It is important to consume the daily recommended amount of calcium and vitamin D to treat osteoporosis. Some of the common foods that are rich in calcium are listed below.

FoodCalcium content (mg)
115 g (4 oz) whitebait (fried in flour)980
60 g (2 oz) sardines (including bones)260
0.2 l (1/3 pint) semi-skimmed milk230
0.2 l (1/3 pint) whole milk220
3 large slices of brown or white bread215
125 g (41/2 oz) low-fat yoghurt205
30 g (1 oz) hard cheese190
0.2 l (1/2 pint) calcium-enriched soya milk180

Lifestyle changes and exercise

Lifestyle changes can have a high impact on your bone health. Physical activity helps rebuild weakened bones.

At the same time, too much stress can break your brittle bones. Physical activity like walking and low-impact activities can be done. However, consult your doctor before starting any physical training programmes.

Fall prevention to help prevent fractures

Be watchful when you walk or perform your daily activities. Even a small fall can have a high impact on your bones, and bone fracture can occur.


Medication can play an important role in Osteoporosis. Along with a healthy diet, medication help strengthens the weakened bone and rebuild it.

Some common medications that treat and prevent Osteoporosis are listed below.

  • Alendronic acid,
  • Ibandronic acid,
  • Risedronic acid and
  • Zoledronic acid.

Prevention of Osteoporosis

Prevention of Osteoporosis is possible with a proper nutritious diet and regular physical activity.

Getting recommended daily amount of calcium and vitamin D

Diet is important to prevent Osteoporosis. Consume foods that are rich in calcium and vitamin D.

Kale, cabbage, broccoli, spinach, beet, collard greens, turnip, dandelion greens and mustard greens are rich in calcium.

Doing weight-bearing exercises

Weight-bearing exercises can reduce the risk of Osteoporosis. Low-impact weight-bearing exercise can help prevent Osteoporosis.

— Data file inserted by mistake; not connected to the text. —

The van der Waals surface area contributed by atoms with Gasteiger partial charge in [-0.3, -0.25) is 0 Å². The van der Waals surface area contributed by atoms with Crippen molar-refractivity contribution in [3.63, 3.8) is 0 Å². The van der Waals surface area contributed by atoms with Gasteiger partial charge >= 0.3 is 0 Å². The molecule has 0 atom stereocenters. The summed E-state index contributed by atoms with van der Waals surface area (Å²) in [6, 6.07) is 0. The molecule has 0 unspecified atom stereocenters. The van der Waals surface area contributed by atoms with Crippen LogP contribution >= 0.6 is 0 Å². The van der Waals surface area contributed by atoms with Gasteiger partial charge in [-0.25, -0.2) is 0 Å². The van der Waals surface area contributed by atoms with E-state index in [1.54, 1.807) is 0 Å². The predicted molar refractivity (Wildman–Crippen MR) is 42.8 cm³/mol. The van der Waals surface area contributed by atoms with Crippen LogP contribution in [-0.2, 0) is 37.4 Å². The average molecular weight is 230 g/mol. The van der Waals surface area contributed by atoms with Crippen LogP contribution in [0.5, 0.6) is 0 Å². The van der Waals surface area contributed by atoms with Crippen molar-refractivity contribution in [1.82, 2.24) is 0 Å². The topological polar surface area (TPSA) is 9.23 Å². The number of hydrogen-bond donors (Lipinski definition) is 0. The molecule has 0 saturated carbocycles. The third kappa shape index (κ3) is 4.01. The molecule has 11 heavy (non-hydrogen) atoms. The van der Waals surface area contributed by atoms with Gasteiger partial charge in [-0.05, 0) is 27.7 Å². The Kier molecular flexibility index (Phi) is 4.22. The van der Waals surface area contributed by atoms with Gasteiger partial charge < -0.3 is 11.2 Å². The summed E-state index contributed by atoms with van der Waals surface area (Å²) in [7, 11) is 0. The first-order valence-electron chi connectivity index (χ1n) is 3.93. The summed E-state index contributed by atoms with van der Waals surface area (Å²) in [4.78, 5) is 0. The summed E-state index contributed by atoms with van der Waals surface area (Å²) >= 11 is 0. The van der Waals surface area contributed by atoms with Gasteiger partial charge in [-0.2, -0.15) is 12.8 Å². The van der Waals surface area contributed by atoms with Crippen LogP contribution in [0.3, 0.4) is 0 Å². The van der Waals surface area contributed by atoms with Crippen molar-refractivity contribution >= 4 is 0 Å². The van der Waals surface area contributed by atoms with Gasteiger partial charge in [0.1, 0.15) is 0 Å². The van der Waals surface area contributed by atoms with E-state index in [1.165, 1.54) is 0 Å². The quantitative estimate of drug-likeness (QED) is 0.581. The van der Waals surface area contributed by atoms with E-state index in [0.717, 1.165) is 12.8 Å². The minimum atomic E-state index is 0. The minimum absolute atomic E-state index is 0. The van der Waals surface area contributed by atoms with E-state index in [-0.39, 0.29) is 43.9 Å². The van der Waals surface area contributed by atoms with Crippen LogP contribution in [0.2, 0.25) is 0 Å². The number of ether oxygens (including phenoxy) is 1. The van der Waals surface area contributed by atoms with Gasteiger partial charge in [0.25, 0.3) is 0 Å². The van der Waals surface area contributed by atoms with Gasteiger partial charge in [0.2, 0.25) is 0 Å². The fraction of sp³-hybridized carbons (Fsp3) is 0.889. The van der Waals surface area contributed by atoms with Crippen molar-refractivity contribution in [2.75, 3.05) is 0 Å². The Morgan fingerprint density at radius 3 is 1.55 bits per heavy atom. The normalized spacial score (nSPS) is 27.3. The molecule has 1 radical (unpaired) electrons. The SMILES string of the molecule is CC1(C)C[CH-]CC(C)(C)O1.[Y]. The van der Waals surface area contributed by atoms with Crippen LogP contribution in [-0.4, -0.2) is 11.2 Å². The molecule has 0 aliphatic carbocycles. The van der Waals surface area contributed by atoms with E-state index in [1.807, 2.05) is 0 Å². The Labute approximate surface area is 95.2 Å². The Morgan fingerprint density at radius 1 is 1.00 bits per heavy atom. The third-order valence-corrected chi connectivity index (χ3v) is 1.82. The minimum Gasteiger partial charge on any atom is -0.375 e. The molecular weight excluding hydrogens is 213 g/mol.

Exercise like dancing, walking, stair climbing, hiking, jogging and aerobics can help strengthen bones. However, be watchful when you do such exercises. You may be susceptible to falls which can fracture your bones.

Stopping smoking

Smoking increases the risk of Osteoporosis. It can interfere with bone health and weaken the bones.

For women, weighing the pros and cons of hormone therapy is essential

Hormone Replacement Therapy (HRT) helps preserve bone density in women. As women age, the bones can weaken and break. Hormone therapy helps to preserve bone health.

Hormone replacement therapy helps increase oestrogen levels. As women age, these hormones can decrease. Hormone replacement therapy can help maintain hormone levels.

Hormone replacement therapy can increase the risk of endometrial cancer, blood clots and stroke. So before taking up such therapy, consult your doctor.

When to see a doctor?

Consult your doctor when you have symptoms and other conditions listed below.

  • When recurrent fractures occur,
  • When there is a change in posture,
  • Constant back pain and
  • Gradual loss of weight.

Early diagnosis can also prevent major bone density loss.


Osteoporosis is a common condition that affects post-menopause women. Osteoporosis can affect both males and females aged above 50.

A healthy diet with certain lifestyle changes can reduce the risk of Osteoporosis. Exercise can strengthen the bone and prevent their bones from breaking.

Also, make sure you include enough foods that are rich in calcium and vitamin D. These nutrients strengthen the bones and prevent them from breaking.


Can Osteoporosis be cured?

Currently, there is no cure for Osteoporosis. However, with proper nutrition and exercise, bone breakage can be avoided.

What happens when you have Osteoporosis?

Osteoporosis can weaken your bones and make them brittle. Weakened bones can break when they are subjected to even minor stress, like coughing and bending over.

Is walking good for Osteoporosis?

Walking can prevent bone weakening and helps maintain bone density. Walking can effectively reduce bone loss.

What foods destroy bone density?

Foods like soft and carbonated drinks, hydrogenated oil, salty foods and alcohol can reduce bone density.

What can make Osteoporosis worse?

People who sit for a long time are at an increased risk of Osteoporosis, which also worsens the condition. Other habits like drinking alcohol and smoking can worsen Osteoporosis.